DARK WATER – Movie Review



  • RELEASE DATE: Available Now on Blu-ray/DVD (Click Here to Purchase a Copy)
  • WRITTEN BY: Kôji Suzuki, Ken’ichi Suzuki, Yoshihiro Nakamura
  • DIRECTED BY: Hideo Nakata
  • STARRING: Hitomi Kuroki, Rio Kanno, Mirei Oguchi

-Reviewed by Shane Migliavacca

Back before Hollywood was cannibalizing its own fright flicks with for its remake/reboot madness it was giving the same treatment to the horror films of Japan (due to the mega success of RINGU and the genre film renaissance that followed in its wake). It seemed like for a time you couldn’t turn around in the horror section of your local video store without coming face to face with some long haired ghost girl. One such movie that got “the treatment” from Hollywood was DARK WATER; the original version of which is the subject of this very review!

Yoshimi Matsubara (Hitomi Kuroki) is in the midst of some KRAMER VS. KRAMER action with her prize-winning dick of an ex-husband. With no job she moves to a run-down apartment with her daughter, Ikuko (Rio Kanno). Before long, mysterious stuff starts going down; a red book bag with a bunny on the front keeps reappearing no matter how often Yoshimi chucks it out and she catches glimpses of a strange long-haired girl in a rain slicker around the building. Add to that business, the apartment’s ceiling has a leak that worsens day by day, which Yoshimi discovers is caused by the apartment upstairs which was home to a girl who was abandoned by her mother and went missing over a year ago. Soon the ghost girl is stalking Ikuko, but what does she want?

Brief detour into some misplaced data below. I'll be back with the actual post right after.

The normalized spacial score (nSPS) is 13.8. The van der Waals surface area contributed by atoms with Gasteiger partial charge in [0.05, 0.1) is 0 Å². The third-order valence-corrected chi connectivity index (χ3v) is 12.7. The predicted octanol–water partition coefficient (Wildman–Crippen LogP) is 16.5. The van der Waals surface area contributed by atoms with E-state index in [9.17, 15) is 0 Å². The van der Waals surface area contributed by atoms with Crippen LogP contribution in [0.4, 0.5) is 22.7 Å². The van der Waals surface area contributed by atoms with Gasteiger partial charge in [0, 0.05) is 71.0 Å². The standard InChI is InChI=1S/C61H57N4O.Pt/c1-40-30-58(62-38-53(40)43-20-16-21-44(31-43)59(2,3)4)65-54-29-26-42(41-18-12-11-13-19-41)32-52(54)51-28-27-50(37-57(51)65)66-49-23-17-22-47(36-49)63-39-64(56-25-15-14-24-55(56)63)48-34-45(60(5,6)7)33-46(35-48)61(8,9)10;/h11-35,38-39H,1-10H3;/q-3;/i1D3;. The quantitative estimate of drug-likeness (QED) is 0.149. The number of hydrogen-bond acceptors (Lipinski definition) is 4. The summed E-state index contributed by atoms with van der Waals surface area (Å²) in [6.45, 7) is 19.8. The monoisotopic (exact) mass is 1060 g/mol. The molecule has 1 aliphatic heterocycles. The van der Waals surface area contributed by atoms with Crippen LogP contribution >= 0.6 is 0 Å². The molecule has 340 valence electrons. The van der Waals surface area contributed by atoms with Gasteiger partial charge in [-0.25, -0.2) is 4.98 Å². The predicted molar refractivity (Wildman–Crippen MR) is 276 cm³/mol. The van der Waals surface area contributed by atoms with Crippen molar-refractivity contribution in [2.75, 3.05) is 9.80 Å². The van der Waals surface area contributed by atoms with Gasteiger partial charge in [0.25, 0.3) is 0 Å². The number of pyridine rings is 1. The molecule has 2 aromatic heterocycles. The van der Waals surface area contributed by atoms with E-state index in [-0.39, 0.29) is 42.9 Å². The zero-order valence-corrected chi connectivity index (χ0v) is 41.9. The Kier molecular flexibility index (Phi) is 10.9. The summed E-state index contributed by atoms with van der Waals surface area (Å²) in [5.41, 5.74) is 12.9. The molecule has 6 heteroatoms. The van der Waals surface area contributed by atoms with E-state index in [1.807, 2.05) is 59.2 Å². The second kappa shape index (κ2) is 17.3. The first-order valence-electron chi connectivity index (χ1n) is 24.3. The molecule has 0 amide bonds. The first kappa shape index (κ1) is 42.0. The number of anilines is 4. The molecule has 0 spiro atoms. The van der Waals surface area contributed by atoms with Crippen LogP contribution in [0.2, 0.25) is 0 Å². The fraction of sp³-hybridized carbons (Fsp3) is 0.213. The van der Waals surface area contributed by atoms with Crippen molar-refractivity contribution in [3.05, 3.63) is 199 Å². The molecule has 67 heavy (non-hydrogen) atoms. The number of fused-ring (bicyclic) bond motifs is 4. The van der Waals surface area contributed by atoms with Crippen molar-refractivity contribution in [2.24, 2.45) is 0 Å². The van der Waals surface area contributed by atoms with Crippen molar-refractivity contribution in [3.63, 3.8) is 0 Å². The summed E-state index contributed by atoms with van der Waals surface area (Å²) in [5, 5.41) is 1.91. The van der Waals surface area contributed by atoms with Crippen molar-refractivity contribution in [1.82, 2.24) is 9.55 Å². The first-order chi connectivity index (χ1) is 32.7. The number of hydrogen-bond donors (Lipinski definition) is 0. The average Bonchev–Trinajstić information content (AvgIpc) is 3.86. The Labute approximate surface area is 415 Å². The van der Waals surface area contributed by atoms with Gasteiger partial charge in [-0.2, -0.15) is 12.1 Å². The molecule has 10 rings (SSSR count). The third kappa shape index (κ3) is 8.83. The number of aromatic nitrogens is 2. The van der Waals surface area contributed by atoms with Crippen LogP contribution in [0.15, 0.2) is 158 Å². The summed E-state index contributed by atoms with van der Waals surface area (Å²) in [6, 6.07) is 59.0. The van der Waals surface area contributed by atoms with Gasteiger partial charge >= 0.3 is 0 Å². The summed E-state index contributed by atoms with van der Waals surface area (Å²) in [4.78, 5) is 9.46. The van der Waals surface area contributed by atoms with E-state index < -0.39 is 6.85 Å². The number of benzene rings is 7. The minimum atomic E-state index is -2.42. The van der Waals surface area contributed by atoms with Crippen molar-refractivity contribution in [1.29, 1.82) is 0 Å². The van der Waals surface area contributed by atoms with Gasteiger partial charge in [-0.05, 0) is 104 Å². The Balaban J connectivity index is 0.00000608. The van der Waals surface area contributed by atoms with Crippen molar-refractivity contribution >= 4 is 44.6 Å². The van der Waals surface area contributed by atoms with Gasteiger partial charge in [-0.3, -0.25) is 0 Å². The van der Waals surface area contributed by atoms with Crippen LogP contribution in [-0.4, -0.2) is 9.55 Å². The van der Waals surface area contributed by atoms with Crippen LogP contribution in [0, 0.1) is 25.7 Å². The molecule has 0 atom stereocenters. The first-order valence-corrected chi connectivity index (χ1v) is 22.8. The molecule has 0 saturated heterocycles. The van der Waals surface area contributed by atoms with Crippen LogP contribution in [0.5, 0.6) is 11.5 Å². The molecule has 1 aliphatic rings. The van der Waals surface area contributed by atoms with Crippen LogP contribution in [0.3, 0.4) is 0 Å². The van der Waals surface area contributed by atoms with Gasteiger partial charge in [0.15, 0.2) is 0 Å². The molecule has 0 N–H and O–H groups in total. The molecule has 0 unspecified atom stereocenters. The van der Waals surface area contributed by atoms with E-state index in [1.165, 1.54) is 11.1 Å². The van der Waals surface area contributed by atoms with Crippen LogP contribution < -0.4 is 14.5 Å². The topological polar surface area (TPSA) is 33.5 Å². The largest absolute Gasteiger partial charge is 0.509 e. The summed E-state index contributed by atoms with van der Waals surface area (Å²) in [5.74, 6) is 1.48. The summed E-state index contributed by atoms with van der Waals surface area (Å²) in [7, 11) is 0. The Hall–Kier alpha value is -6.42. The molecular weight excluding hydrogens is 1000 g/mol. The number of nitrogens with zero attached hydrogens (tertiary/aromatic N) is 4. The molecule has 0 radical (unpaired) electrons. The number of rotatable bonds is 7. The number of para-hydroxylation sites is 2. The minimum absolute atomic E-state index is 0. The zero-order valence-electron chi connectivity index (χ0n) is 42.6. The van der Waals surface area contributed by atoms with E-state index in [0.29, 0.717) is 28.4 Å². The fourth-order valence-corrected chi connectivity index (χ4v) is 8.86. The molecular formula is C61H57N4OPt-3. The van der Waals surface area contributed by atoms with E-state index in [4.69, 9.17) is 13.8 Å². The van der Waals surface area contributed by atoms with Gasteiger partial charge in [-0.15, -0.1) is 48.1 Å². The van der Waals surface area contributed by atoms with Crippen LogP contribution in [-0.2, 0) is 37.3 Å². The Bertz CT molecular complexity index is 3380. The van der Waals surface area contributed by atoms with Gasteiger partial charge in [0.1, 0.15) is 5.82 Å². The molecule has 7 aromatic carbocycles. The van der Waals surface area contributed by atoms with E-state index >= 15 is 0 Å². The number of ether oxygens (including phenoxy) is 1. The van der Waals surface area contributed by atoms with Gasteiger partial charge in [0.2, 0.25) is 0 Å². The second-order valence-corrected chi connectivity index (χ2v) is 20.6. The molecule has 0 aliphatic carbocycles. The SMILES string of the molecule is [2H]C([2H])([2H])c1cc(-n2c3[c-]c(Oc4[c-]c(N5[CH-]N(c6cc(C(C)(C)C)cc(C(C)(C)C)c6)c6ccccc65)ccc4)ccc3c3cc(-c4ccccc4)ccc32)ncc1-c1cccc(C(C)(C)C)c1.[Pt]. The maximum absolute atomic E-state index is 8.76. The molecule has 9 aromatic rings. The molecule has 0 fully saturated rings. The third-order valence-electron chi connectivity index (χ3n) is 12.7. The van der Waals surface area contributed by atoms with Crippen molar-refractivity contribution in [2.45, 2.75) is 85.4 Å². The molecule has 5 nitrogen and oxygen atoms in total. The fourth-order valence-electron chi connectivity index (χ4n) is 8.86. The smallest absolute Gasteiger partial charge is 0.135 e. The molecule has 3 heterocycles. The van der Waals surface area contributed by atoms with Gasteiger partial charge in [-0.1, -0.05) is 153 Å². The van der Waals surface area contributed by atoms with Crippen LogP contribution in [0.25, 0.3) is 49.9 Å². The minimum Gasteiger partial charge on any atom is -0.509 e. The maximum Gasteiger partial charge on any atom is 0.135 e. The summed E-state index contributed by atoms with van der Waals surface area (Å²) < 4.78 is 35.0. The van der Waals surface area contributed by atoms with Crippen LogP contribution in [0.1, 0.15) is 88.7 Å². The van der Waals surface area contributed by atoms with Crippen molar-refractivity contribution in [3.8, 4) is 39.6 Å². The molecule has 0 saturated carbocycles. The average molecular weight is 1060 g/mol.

I wasn’t sure what to expect going into DARK WATER; I’d seen the remake years ago and wasn’t really impressed. Well as usual the original is the way to go. The story without the ghostly shenanigans; newly divorced woman forced to live in a shitty apartment and get a job while trying to care for a young daughter while trying to win custody of her, sounds like a Reese Witherspoon movie waiting to happen…but what DARK WATER does beautifully is take this mundane plot and add the creep factor without it detracting from the drama. Yoshimi is trying to do something so many single parents have had to and still have to do; provide for her daughter the best she can all the while trying to be there for her. She’s no superwoman, she fails…a lot, and it’s incredibly relatable. It’s the combination of this drama and the horror biz that makes the ghostly goings on all the more scary. When all the supernatural antics makes it look like you’re an unfit parent and you have no power to stop it, that’s scarier than a vampire or zombie.

Along with the excellent feature, we get a (water soaked) apartment full of extras here: new interviews with director Hideo Nakata, novelist Koji Suzuki and cinematographer Junichiro Hayashi, an archive interview with actress Asami Mizukawa, a “Making of” documentary, TV spots and a trailer.

I really liked my dip in DARK WATER; it’s slow burn, sorrowful ghost story dealing with abandonment and loss that manages to balance humanity with the hauntings. Highly recommended.




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